by Fernando Quintero
At the University Art Museum and Pacific Film Archive, art and technology have joined together to make a visit to the museum a more meaningful experience.
Visitors to the UAM/PFA can now try an experimental hand-held computer guide to selected works in the collection galleries and get a personalized interactive audio and text tour of the museum.
With the "pocket curators," visitors can go through the galleries and with the touch of a button, get both audio and visual information on a particular work of art and the artist as well as a critique of the work. There's even a little background music thrown in for effect.
For example, at Paul Gauguin's 1889 "Still Life with Quimper Pitcher," visitors press number 17 and hear an overview about the post-Impressionist's work.
For more in-depth information, the user can call up biographical data, stylistic information on Gauguin and late 19th-century painting, a visual of the artist's signature, and a brief commentary by education curator Sherry Goodman.
During the testing period, the guides will be available at the UAM/PFA information desk to museum visitors at no extra charge.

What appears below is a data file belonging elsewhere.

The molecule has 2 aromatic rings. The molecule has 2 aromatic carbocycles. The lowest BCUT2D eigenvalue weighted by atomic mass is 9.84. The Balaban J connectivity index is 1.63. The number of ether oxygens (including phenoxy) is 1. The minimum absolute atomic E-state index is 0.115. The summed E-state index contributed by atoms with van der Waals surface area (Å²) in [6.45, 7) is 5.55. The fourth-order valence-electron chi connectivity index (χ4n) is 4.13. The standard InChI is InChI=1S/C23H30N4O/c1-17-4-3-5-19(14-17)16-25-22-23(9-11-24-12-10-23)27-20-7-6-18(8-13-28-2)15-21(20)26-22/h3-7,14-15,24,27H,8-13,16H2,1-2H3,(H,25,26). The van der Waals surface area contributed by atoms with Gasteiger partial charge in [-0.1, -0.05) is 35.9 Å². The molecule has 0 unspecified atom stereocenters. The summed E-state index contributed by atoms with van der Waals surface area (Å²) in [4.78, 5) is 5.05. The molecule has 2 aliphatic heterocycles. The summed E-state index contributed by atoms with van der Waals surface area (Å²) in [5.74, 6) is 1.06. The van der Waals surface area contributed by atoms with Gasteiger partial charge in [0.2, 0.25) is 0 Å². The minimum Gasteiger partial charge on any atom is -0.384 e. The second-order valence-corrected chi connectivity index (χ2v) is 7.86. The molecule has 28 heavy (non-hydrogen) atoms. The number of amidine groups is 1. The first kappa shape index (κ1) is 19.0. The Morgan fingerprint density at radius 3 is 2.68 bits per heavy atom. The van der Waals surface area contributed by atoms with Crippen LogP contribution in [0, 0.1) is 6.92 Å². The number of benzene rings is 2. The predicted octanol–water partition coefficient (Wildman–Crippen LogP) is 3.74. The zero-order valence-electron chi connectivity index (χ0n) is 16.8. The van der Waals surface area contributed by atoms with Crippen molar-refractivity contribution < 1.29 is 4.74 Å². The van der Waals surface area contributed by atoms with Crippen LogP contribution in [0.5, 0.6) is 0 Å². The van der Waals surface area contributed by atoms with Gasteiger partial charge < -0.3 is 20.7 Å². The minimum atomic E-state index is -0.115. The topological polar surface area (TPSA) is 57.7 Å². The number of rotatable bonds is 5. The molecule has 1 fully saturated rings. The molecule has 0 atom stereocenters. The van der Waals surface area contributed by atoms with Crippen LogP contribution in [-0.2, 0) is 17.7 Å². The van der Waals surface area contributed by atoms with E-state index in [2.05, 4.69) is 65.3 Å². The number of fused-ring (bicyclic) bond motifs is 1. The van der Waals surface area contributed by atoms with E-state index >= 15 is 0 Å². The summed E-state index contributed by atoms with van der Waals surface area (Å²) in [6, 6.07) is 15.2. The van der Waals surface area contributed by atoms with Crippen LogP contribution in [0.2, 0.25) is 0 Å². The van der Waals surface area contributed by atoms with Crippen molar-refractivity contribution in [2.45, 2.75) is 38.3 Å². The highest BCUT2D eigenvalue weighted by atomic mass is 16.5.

"This pilot project is one of several important initiatives at the museum that are using new technologies to help make the museum's collections and exhibitions more accessible, educational and fun," said museum director Jacquelynn Baas.
Developed by Visible Interactive of San Francisco, the guides are Apple Newton Message Pads modified with the addition of a touch screen, back lighting, audio capability, headphones and a carrying case. The guide's unique audio and visual capability makes the device especially useful for visitors who are visually or hearing-impaired. In consultation with the UAM/PFA education department, Visible Interactive researched a score of collection works, interviewing curators, critics and artists to create the audio and written text for the guides.
There are currently 15 works from the permanent collection on the computer guide tour. In addition to Gauguin, information on other works include Peter Paul Rubens' 1532 "The Ascent to Cavalry" and Romare Bearden's 1941 "Cotton Pickers," featuring African-American spiritual background music. UAM/PFA information systems manager Rick Rinehart said Visible Interactive chose the campus museum as a pilot site because of the building's adequate lighting, "and because we are a university art museum, we are more inclined to get involved in a research project of this nature."
Rinehart said a decision on the guides' permanent use will likely be made by the end of the year.